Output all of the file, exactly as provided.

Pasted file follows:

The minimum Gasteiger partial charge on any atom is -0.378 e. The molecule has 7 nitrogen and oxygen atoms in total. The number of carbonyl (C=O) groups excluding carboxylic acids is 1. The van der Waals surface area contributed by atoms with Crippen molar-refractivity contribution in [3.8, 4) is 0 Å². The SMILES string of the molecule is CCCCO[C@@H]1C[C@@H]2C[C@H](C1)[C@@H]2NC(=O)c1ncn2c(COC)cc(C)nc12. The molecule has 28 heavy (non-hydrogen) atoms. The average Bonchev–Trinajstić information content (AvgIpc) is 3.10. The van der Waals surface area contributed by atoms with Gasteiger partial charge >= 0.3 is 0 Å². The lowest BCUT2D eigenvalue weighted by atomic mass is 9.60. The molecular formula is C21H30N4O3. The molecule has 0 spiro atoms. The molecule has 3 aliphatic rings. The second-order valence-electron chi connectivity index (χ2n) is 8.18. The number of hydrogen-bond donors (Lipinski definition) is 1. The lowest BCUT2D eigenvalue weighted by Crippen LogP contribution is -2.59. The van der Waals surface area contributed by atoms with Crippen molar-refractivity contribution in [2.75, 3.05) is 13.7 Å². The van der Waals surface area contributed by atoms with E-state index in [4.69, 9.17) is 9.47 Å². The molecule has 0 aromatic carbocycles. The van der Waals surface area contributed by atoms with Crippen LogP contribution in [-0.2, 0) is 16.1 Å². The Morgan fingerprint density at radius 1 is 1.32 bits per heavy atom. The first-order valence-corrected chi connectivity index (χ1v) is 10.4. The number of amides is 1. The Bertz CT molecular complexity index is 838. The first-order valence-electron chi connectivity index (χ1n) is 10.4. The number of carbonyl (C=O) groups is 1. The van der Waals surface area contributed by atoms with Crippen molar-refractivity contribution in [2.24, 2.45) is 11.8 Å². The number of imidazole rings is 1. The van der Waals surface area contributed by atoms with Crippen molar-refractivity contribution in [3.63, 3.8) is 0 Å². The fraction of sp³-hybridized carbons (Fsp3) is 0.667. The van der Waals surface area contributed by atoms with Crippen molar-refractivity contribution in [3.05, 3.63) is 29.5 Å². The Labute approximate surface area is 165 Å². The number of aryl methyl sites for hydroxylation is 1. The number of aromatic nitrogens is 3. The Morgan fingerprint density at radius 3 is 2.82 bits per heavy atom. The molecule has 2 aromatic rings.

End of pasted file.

The minimum Gasteiger partial charge on any atom is -0.378 e. The molecule has 7 nitrogen and oxygen atoms in total. The number of carbonyl (C=O) groups excluding carboxylic acids is 1. The van der Waals surface area contributed by atoms with Crippen molar-refractivity contribution in [3.8, 4) is 0 Å². The SMILES string of the molecule is CCCCO[C@@H]1C[C@@H]2C[C@H](C1)[C@@H]2NC(=O)c1ncn2c(COC)cc(C)nc12. The molecule has 28 heavy (non-hydrogen) atoms. The average Bonchev–Trinajstić information content (AvgIpc) is 3.10. The van der Waals surface area contributed by atoms with Gasteiger partial charge >= 0.3 is 0 Å². The lowest BCUT2D eigenvalue weighted by atomic mass is 9.60. The molecular formula is C21H30N4O3. The molecule has 0 spiro atoms. The molecule has 3 aliphatic rings. The second-order valence-electron chi connectivity index (χ2n) is 8.18. The number of hydrogen-bond donors (Lipinski definition) is 1. The lowest BCUT2D eigenvalue weighted by Crippen LogP contribution is -2.59. The van der Waals surface area contributed by atoms with Crippen molar-refractivity contribution in [2.75, 3.05) is 13.7 Å². The van der Waals surface area contributed by atoms with E-state index in [4.69, 9.17) is 9.47 Å². The molecule has 0 aromatic carbocycles. The van der Waals surface area contributed by atoms with Crippen LogP contribution in [-0.2, 0) is 16.1 Å². The Morgan fingerprint density at radius 1 is 1.32 bits per heavy atom. The first-order valence-corrected chi connectivity index (χ1v) is 10.4. The number of amides is 1. The Bertz CT molecular complexity index is 838. The first-order valence-electron chi connectivity index (χ1n) is 10.4. The number of carbonyl (C=O) groups is 1. The van der Waals surface area contributed by atoms with Crippen molar-refractivity contribution in [2.24, 2.45) is 11.8 Å². The number of imidazole rings is 1. The van der Waals surface area contributed by atoms with Crippen molar-refractivity contribution in [3.63, 3.8) is 0 Å². The fraction of sp³-hybridized carbons (Fsp3) is 0.667. The van der Waals surface area contributed by atoms with Crippen molar-refractivity contribution in [3.05, 3.63) is 29.5 Å². The Labute approximate surface area is 165 Å². The number of aryl methyl sites for hydroxylation is 1. The number of aromatic nitrogens is 3. The Morgan fingerprint density at radius 3 is 2.82 bits per heavy atom. The molecule has 2 aromatic rings.